Facebook Gaming has now joined the cloud gaming arms race with the launch of its own game streaming app.
The company announced its cloud gaming platform today with a word from Naughty Dog co-founder Jason Rubin, who's joined the company for its streaming endeavors after working with Facebook on Oculus in the past. In contrast to previous contenders, Facebook game streaming will be free, with in-game purchases and ads supporting it "depending on game format and developer choice." Games will also be featured in playable ads, which are essentially bite-sized demos spliced with targeted marketing: hit "tap to try" on a game's ad, and find the full version if you want to see more, sort of like the Twitch-powered discovery feature in other cloud services.
Facebook game streaming is only available in the US for now due to data center restrictions, and while Facebook Gaming can be accessed on PC, the streaming app is only available on Android for the time being. Why? "Because, Apple (sigh)," as Facebook Gaming said in a tweet. This echoes Microsoft's thoughts on Apple's streaming restrictions, with a company spokesperson previously calling them "a bad experience for customers" with regards to cloud gaming with Xbox Game Pass.
In contrast to other services, Facebook is pushing mobile games over streamable AAA games, at least for its initial launch. This makes the service feel less like a competing cloud service and more like a download-free hub for mobile games, but Rubin says the company will "increase the variety of game genres" starting in 2021 "with the addition of action and adventure games." For now, here are the games available via Facebook Gaming this week:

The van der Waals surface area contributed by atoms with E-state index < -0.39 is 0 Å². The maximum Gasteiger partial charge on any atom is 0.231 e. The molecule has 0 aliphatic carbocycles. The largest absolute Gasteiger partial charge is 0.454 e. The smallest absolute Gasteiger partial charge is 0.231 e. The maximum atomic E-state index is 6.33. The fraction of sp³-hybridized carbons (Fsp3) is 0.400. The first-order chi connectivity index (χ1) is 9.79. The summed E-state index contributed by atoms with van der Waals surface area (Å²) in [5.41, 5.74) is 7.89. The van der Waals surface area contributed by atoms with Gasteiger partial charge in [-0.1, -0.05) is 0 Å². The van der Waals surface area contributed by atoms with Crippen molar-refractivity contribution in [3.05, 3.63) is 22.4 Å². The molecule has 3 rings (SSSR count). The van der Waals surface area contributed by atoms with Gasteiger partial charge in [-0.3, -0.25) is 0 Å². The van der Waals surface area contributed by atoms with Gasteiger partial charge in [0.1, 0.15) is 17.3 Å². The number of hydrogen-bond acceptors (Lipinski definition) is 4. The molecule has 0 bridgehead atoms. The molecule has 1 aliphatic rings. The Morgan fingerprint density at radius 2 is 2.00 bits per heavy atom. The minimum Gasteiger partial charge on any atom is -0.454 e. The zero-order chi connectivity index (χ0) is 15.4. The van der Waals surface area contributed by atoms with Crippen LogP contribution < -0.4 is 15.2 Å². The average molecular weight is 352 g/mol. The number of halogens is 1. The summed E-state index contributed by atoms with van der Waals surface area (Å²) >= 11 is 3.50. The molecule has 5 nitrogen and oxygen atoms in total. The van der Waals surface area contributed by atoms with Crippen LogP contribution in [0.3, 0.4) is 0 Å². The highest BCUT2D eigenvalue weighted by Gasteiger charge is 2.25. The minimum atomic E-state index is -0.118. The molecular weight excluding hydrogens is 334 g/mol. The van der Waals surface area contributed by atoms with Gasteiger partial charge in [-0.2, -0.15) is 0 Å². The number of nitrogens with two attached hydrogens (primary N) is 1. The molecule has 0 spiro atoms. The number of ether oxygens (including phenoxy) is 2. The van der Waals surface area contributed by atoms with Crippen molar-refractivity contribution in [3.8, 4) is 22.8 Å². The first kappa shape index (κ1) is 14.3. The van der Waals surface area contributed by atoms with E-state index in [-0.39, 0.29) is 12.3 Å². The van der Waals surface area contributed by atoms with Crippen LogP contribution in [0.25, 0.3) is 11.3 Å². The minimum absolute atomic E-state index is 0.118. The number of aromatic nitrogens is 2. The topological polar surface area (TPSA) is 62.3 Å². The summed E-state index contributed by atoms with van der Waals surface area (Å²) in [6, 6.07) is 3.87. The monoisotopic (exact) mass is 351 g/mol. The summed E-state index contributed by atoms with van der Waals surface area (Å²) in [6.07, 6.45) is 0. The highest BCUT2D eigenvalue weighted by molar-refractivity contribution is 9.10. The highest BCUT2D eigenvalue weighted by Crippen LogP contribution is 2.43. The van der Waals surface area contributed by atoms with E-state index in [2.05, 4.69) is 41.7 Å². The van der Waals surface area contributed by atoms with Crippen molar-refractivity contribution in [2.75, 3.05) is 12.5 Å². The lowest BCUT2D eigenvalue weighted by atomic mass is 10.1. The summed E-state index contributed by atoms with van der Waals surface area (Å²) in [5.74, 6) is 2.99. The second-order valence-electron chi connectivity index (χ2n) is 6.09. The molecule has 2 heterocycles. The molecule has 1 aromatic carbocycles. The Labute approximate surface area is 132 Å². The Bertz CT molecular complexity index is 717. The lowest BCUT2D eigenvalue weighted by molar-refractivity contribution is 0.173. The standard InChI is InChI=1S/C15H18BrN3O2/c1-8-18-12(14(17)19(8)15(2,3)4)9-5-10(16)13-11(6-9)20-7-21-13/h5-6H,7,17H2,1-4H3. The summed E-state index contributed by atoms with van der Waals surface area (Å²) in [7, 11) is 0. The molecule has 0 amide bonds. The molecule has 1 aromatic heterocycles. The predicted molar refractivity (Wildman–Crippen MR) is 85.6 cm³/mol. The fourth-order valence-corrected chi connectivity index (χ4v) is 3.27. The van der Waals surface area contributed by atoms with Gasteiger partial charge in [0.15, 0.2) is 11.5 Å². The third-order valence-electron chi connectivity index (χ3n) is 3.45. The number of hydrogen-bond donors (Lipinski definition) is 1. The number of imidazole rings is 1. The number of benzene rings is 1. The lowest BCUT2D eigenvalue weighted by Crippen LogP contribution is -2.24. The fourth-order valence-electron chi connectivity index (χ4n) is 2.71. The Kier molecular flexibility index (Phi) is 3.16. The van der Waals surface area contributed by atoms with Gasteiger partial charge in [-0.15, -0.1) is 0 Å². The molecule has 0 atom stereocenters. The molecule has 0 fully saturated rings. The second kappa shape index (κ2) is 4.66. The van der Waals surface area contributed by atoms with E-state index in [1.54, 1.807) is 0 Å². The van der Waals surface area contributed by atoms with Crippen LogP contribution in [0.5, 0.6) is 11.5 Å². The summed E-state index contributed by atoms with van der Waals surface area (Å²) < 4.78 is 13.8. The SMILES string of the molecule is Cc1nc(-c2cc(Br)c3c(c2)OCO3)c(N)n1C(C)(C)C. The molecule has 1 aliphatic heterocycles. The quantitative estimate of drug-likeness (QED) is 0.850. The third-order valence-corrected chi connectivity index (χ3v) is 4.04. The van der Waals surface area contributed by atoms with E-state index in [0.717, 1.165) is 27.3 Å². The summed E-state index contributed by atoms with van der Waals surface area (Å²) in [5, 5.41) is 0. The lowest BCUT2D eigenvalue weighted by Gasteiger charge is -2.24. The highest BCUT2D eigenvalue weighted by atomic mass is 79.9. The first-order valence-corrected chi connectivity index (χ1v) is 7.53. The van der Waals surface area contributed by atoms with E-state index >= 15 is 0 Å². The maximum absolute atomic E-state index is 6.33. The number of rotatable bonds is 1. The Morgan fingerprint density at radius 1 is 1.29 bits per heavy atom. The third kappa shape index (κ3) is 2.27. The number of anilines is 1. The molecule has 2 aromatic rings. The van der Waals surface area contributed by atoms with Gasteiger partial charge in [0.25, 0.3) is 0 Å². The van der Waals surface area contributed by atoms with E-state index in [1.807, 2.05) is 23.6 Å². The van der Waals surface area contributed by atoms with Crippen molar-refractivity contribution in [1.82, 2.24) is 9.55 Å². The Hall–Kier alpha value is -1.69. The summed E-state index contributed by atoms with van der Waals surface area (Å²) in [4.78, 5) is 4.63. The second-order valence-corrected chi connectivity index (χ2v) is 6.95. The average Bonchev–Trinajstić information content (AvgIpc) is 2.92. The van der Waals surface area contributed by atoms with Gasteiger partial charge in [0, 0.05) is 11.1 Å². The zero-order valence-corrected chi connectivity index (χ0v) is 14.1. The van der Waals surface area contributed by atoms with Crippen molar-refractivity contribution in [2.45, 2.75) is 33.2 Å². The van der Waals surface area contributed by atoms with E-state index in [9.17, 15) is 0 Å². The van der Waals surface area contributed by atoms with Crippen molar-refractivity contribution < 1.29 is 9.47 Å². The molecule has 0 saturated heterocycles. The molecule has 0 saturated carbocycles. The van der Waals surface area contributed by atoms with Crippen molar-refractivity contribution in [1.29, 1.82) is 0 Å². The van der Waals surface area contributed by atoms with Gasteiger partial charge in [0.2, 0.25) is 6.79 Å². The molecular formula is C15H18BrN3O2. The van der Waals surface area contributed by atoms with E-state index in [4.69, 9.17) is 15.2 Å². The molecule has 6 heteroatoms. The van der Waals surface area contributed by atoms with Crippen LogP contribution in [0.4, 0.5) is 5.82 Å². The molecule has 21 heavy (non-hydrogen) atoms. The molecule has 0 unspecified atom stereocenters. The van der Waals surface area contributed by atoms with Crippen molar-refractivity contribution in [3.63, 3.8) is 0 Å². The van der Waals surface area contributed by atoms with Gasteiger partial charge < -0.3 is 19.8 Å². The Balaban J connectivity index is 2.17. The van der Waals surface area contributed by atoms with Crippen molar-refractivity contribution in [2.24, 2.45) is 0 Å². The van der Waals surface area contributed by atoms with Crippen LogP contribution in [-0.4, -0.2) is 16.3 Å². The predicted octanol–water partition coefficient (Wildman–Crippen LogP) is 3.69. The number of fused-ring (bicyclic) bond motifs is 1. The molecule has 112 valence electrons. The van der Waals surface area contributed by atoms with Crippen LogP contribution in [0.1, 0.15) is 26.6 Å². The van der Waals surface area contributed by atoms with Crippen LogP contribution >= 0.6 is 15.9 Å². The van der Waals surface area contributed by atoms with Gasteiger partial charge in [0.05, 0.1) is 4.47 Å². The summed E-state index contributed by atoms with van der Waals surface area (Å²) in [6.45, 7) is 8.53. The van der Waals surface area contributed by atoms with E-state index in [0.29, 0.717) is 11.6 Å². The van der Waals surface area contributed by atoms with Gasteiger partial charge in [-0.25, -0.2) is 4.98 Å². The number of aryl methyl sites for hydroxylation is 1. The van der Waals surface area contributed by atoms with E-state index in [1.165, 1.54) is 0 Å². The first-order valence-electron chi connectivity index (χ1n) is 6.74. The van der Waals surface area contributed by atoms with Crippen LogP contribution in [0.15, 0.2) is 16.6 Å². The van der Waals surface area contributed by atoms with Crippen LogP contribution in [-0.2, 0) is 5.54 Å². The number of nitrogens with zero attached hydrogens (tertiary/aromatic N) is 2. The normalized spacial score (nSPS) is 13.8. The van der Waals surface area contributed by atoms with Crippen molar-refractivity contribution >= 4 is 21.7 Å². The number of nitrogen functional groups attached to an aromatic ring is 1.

- Asphalt 9: Legends
- Mobile Legends: Adventure
- PGA Tour Golf Shootout
- Solitaire: Arthur's Tale
- WWE SuperCard
- Dirt Bike Unchained will arrive "in the coming weeks"
Getting ahead of the challenges and questions that Stadia and Luna continue to wrestle with, Rubin discussed Facebook's approach to game streaming in a blog post. For starters, he explained how the service's library will expand, and how its cost may be adjusted to match.
"We’ll start with the format people enjoy playing on Facebook: free-to-play games," he says. "That’s one of the reasons why we’re starting with games typically played on mobile devices. In the future, our systems and infrastructure will improve to deliver more types of games – possibly all types of games. Until then, rest assured that the cost of trying our cloud games is $0."
The words "until then" and "all types of games" are doing a lot of work here. Facebook could conceivably expand its streaming footprint to offer the likes of Red Dead Redemption 2, Destiny 2, Assassin's Creed Odyssey, or the other big-hitters on other cloud services, but we don't know that for sure, nor do we know when games like those may arrive. And if they are added to the service, Facebook streaming may ditch its purely free-to-play model. Likewise, while Facebook says in-game progression (and purchases) will stick with players "regardless of where [they] start or choose to play," we don't know that cross-progression will remain constant if big games are added in the future.
"We believe in the long-term future of cloud gaming, but we aren’t going to try to wow you with the wonders of our data centers, compression algorithms, resolutions, or frames per second," Rubin continues. "Cloud game streaming for the masses still has a way to go, and it’s important to embrace both the advantages and the reality of the technology rather than try to oversell where it’ll be in the future."
Rubin stresses that Facebook is "not trying to replace your favorite gaming hardware." Facebook's game streaming will be available directly through the Facebook Gaming interface on PC, the Android app is free, and it won't require a controller. At least for now, all games support touch controls and can also be played using a keyboard and mouse.
Facebook cloud gaming will initially roll out in California and Texas, as well as northeast and mid-Atlantic states including Massachusetts, New York, New Jersey, Connecticut, Rhode Island, Delaware, Pennsylvania, Maryland, Washington, D.C., Virginia and West Virginia.
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